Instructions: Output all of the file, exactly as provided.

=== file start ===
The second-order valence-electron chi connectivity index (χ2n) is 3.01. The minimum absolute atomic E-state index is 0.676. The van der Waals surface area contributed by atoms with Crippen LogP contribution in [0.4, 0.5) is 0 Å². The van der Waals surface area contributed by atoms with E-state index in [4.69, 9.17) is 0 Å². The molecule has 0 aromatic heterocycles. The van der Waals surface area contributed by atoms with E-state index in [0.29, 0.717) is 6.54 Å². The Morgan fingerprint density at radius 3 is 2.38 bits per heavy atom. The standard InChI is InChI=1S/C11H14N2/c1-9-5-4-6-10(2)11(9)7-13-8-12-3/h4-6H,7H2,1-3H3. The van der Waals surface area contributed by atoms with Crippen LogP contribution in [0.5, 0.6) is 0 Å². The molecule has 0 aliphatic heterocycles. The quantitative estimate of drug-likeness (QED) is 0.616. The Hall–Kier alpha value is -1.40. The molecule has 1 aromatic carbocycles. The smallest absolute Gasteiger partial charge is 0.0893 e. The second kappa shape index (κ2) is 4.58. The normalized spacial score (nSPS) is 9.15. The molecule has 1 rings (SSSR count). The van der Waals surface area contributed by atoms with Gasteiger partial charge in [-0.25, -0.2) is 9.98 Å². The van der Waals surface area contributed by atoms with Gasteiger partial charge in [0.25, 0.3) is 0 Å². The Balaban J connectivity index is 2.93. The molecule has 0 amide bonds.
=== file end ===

The second-order valence-electron chi connectivity index (χ2n) is 3.01. The minimum absolute atomic E-state index is 0.676. The van der Waals surface area contributed by atoms with Crippen LogP contribution in [0.4, 0.5) is 0 Å². The van der Waals surface area contributed by atoms with E-state index in [4.69, 9.17) is 0 Å². The molecule has 0 aromatic heterocycles. The van der Waals surface area contributed by atoms with E-state index in [0.29, 0.717) is 6.54 Å². The Morgan fingerprint density at radius 3 is 2.38 bits per heavy atom. The standard InChI is InChI=1S/C11H14N2/c1-9-5-4-6-10(2)11(9)7-13-8-12-3/h4-6H,7H2,1-3H3. The van der Waals surface area contributed by atoms with Crippen LogP contribution in [0.5, 0.6) is 0 Å². The molecule has 0 aliphatic heterocycles. The quantitative estimate of drug-likeness (QED) is 0.616. The Hall–Kier alpha value is -1.40. The molecule has 1 aromatic carbocycles. The smallest absolute Gasteiger partial charge is 0.0893 e. The second kappa shape index (κ2) is 4.58. The normalized spacial score (nSPS) is 9.15. The molecule has 1 rings (SSSR count). The van der Waals surface area contributed by atoms with Gasteiger partial charge in [-0.25, -0.2) is 9.98 Å². The van der Waals surface area contributed by atoms with Gasteiger partial charge in [0.25, 0.3) is 0 Å². The Balaban J connectivity index is 2.93. The molecule has 0 amide bonds.